In case you haven’t heard, Urology Austin has added a new, female board-certified urologist to our team – Dr. Ngoc-Bich ‘Nikki’ Le. She comes from Duke University Hospital and brings with her a wealth of knowledge and skill in treating urologic conditions, including one that many women don’t like to talk about: pelvic organ prolapse, or POP.
POP happens when a woman’s internal pelvic organs, including the vagina, bladder and/or uterus fall prey to gravity and start to sag and slip out of place. So what does this translate to in terms of affecting a woman’s quality of life?
Women with POP may report sense of pelvic heaviness, an uncomfortable vaginal bulge, difficulty emptying their bowel or bladder, urinary frequency and urgency, or, less commonly, ulcers of the vaginal wall and urinary obstruction.
Question: What are the symptoms of POP?
See the previous paragraph
Question: Who is typically affected by POP?
Dr. Le: POP most commonly strikes post-menopausal women, but younger women can also be affected. Also, those who’ve had children are more likely to suffer from it, but that doesn’t exclude women who haven’t had kids.
Question: Why do some women never seek treatment?
Dr. Le: Many women aren’t aware that POP can occur. When they notice it, they may be concerned, but too embarrassed to bring it up to their physician. Other women don’t know that treatment is available and therefore believe that they need to just tolerate the symptoms.
Question: How can POP affect a woman’s quality of life?
Dr. Le: Some women avoid social situations due to embarrassment of the bulge or the overactive bladder symptoms that POP can exacerbate. The pelvic heaviness and discomfort and compromise their quality of life. POP can lead others to avoid intimacy with their partners because they are self-conscious.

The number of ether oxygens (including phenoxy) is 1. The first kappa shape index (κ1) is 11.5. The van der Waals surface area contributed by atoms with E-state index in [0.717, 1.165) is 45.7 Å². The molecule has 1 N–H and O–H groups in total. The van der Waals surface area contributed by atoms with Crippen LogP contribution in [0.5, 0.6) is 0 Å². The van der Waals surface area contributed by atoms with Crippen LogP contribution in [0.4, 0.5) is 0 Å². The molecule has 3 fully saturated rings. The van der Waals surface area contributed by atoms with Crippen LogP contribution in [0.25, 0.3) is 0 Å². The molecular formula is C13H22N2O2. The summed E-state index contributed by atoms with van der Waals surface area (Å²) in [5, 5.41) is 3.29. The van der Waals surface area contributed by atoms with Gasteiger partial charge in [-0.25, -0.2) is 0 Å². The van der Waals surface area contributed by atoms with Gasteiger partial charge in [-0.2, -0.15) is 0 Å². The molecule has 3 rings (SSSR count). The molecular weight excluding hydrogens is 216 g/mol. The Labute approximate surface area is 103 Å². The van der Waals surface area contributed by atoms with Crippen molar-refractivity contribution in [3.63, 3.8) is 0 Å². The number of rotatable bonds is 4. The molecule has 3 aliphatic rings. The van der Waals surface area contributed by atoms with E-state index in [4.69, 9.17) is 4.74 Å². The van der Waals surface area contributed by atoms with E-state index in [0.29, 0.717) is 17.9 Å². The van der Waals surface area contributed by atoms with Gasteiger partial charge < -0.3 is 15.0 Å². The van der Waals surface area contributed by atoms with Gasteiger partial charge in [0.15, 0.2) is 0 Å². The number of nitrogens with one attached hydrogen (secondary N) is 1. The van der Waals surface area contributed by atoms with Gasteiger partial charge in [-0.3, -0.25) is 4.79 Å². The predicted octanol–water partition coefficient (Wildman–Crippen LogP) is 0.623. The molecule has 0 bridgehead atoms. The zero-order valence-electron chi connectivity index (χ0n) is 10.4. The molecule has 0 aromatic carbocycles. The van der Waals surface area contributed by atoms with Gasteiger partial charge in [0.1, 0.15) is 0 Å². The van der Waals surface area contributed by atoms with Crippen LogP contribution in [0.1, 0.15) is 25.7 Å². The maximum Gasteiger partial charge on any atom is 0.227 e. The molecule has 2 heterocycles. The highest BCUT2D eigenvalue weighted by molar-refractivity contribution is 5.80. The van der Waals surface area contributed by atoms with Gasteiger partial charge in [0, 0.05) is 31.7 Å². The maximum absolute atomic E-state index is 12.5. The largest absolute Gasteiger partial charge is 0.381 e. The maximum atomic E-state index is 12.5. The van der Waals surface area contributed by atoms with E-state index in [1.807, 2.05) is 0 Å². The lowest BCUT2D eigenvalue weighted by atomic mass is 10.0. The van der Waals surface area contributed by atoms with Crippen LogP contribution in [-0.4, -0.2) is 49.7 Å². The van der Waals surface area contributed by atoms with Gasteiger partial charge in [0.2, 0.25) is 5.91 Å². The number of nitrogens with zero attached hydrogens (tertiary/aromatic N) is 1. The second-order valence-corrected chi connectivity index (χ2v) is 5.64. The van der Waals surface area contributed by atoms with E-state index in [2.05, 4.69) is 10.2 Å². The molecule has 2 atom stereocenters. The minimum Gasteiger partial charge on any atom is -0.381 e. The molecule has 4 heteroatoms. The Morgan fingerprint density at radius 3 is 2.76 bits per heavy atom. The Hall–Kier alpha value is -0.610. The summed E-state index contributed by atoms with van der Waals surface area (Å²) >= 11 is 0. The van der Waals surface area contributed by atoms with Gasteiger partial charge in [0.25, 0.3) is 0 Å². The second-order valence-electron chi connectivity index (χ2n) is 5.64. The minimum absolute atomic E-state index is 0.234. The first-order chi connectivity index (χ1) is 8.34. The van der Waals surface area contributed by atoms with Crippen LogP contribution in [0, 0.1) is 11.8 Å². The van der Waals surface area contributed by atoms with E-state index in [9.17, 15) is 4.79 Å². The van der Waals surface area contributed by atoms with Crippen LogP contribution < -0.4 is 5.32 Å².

Question: What are the treatment options for POP?
A pessary is a nonsurgical option to manage POP. It’s a small plastic or silicone device that a physician inserts into the vagina and women can easily remove it themselves.
Surgical options may include pelvic floor reconstruction, which may require a short hospital stay. Most women will experience some discomfort for about two weeks after surgery, but most will be at 80% activity level within four weeks of surgery.
Question: When should a woman seek treatment?
Dr. Le: When bladder issues disturb your quality of life, it’s time to call a urologist. This includes pelvic heaviness, difficulty with bladder and/or bowel emptying, bothersome bulge, or overactive bladder symptoms (urinary urgency, frequency, and urge incontinence).
For more information about Dr. Le and the latest POP treatment options, click here.